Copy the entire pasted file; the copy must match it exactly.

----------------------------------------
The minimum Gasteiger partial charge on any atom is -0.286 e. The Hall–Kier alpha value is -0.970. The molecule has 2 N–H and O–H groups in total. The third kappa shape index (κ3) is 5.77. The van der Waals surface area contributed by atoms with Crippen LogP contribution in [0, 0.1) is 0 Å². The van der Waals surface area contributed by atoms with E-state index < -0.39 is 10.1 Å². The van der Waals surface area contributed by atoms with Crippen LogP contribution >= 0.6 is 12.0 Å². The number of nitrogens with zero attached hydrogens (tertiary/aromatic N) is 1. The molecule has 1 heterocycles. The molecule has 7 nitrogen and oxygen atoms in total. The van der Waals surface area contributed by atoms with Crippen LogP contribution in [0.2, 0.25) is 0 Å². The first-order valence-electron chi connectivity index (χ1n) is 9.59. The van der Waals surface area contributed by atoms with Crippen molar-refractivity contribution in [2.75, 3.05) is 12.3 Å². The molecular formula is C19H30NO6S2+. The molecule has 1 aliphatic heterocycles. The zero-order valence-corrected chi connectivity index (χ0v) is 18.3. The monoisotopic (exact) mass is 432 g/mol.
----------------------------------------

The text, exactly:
The minimum Gasteiger partial charge on any atom is -0.286 e. The Hall–Kier alpha value is -0.970. The molecule has 2 N–H and O–H groups in total. The third kappa shape index (κ3) is 5.77. The van der Waals surface area contributed by atoms with Crippen LogP contribution in [0, 0.1) is 0 Å². The van der Waals surface area contributed by atoms with E-state index < -0.39 is 10.1 Å². The van der Waals surface area contributed by atoms with Crippen LogP contribution >= 0.6 is 12.0 Å². The number of nitrogens with zero attached hydrogens (tertiary/aromatic N) is 1. The molecule has 1 heterocycles. The molecule has 7 nitrogen and oxygen atoms in total. The van der Waals surface area contributed by atoms with Crippen LogP contribution in [0.2, 0.25) is 0 Å². The first-order valence-electron chi connectivity index (χ1n) is 9.59. The van der Waals surface area contributed by atoms with Crippen molar-refractivity contribution in [2.75, 3.05) is 12.3 Å². The molecular formula is C19H30NO6S2+. The molecule has 1 aliphatic heterocycles. The zero-order valence-corrected chi connectivity index (χ0v) is 18.3. The monoisotopic (exact) mass is 432 g/mol.